More Arizona DMV Madness

My daughter is ready for her final (in-car) driving test to try to get her driver's license.  But it turns out that the AZ DMV only gives driving tests before 3PM each day.

This is yet another policy designed for the pleasure of government workers (who want to get home nice and early) and not customer-citizens.  Ask yourself:  Who are 99% of the people who take the in-car driving test.  Answer:  16-year-olds, also known as high school sophomores.  And what are they doing up until 3PM weekdays?  Why, they are going to school!

So I have to pull my daughter out of school to take the driving test.  But it is worse than that, because we can't just show up at 2:30, missing perhaps her last class.  The AZ DMV has this insane process that is essentially a series of chained queues.  One waits in line for the receptionist, who gives the "customer" a number based on what task they want to complete (license, tags, etc).  One then waits endlessly for this first number to come up, only to find that the person who calls you up can only complete half the task (at best), so you then have to wait in line for the next person to complete the next task, etc.

Well, reports from all the other parents tell us that if you show up two hours early (e.g. at 1PM), there is a very good chance you will not get the driving test.  If all the prior queues one must work through cause one to show up at the driving test queue even at 3:01 -- Sorry!  You have to come back another day and start all over.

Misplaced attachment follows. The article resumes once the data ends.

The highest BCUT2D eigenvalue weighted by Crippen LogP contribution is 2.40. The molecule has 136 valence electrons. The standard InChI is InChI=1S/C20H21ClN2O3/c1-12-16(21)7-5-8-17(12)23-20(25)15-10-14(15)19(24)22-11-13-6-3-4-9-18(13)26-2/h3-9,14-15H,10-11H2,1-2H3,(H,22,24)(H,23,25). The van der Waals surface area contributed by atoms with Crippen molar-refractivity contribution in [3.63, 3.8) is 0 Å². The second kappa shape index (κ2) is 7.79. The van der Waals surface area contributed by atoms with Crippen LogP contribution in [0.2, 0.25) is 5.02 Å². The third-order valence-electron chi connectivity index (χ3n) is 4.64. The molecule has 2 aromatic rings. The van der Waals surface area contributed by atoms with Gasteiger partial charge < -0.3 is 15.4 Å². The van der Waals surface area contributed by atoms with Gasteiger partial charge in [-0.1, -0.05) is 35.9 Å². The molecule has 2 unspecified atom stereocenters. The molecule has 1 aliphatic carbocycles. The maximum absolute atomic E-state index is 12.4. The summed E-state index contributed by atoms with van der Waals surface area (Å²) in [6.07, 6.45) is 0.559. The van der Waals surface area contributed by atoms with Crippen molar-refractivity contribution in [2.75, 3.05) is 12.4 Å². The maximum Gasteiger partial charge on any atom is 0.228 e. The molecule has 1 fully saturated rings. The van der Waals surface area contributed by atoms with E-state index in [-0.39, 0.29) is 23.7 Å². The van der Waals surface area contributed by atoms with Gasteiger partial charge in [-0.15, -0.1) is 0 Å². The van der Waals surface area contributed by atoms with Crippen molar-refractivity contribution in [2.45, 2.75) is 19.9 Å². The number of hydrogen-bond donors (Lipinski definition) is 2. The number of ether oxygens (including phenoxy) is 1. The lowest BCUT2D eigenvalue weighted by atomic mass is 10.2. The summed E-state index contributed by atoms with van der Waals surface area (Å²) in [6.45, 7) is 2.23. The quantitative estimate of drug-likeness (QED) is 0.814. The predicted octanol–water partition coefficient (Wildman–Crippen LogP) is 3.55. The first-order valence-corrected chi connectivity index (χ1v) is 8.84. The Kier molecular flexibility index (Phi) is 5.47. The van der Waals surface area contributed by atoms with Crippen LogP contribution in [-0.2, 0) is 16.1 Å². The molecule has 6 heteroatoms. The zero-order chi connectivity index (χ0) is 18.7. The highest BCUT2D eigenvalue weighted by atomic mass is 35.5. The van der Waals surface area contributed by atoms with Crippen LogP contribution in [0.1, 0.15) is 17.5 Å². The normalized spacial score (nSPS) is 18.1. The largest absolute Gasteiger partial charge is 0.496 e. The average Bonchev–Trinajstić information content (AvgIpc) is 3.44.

This is obviously insane.  The chained queue process is nuts.  The fact that the one portion school age kids must complete ends before school is out is nuts.  The fact that the person who performs the last step in the chained process goes home first is nuts.

Until last year, and with my previous kid, we did not have to do this.  AZ had a very sensible law that allowed private licensed driving schools to give the driving test.  You could still go through the DMV, but for a $100 or so one could get this done via a high service, no-queue, work-on-the-weekend private company.  But of course our legislature ended this sensible service last year, ostensibly over concerns about quality, but likely because the DMV folks didn't like competition from outsiders who actually gave a sh*t about customer service.

  • Roy Greenwell

    Oh goody! Just wait until all of your medical needs are met by the same process.

  • marque2

    It really isn't the chained queue, it is how the queuing is implemented and how much staff your state wants to devote to the DMV.

    I moved to Iowa, and lost my CA drivers license. So I went to the DOT with the basic ID I need (birth cert, SSA card ...) and was able to take the written test and driving test all at the same time. When I was done, they printed out my drivers licence there. It did take 2 hours for everything, but 45 minutes of that was me going home to find proof of insurance - don't know why it wasn't in the glove box, otherwise, I would have been in and out with a license in 1:15 minutes including both test times. Note, if I had my CA driver's license, they would have just done a swap - a 15 minute process.